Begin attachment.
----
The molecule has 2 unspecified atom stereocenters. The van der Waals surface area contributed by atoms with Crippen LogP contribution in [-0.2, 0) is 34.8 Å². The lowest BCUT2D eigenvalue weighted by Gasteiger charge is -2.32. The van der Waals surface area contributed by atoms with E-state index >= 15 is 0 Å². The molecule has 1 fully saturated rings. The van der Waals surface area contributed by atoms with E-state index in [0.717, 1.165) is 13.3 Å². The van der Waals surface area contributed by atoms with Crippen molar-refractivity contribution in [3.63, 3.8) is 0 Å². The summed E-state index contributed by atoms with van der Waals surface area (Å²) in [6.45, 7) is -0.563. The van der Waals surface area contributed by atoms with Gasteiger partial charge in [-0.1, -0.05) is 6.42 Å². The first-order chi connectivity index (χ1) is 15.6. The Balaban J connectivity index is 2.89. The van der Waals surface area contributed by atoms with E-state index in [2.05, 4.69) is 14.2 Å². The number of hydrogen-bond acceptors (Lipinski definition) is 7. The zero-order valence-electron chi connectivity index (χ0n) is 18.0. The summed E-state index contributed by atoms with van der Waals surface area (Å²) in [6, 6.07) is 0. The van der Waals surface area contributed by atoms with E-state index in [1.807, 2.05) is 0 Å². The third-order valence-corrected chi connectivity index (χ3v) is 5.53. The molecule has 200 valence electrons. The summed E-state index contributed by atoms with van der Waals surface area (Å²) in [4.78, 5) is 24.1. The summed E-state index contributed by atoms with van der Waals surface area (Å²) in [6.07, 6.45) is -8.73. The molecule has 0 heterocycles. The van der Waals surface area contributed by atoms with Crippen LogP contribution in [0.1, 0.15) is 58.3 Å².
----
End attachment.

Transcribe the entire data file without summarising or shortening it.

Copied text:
The molecule has 2 unspecified atom stereocenters. The van der Waals surface area contributed by atoms with Crippen LogP contribution in [-0.2, 0) is 34.8 Å². The lowest BCUT2D eigenvalue weighted by Gasteiger charge is -2.32. The van der Waals surface area contributed by atoms with E-state index >= 15 is 0 Å². The molecule has 1 fully saturated rings. The van der Waals surface area contributed by atoms with E-state index in [0.717, 1.165) is 13.3 Å². The van der Waals surface area contributed by atoms with Crippen molar-refractivity contribution in [3.63, 3.8) is 0 Å². The summed E-state index contributed by atoms with van der Waals surface area (Å²) in [6.45, 7) is -0.563. The van der Waals surface area contributed by atoms with Gasteiger partial charge in [-0.1, -0.05) is 6.42 Å². The first-order chi connectivity index (χ1) is 15.6. The Balaban J connectivity index is 2.89. The van der Waals surface area contributed by atoms with E-state index in [2.05, 4.69) is 14.2 Å². The number of hydrogen-bond acceptors (Lipinski definition) is 7. The zero-order valence-electron chi connectivity index (χ0n) is 18.0. The summed E-state index contributed by atoms with van der Waals surface area (Å²) in [6, 6.07) is 0. The van der Waals surface area contributed by atoms with E-state index in [1.807, 2.05) is 0 Å². The third-order valence-corrected chi connectivity index (χ3v) is 5.53. The molecule has 200 valence electrons. The summed E-state index contributed by atoms with van der Waals surface area (Å²) in [4.78, 5) is 24.1. The summed E-state index contributed by atoms with van der Waals surface area (Å²) in [6.07, 6.45) is -8.73. The molecule has 0 heterocycles. The van der Waals surface area contributed by atoms with Crippen LogP contribution in [0.1, 0.15) is 58.3 Å².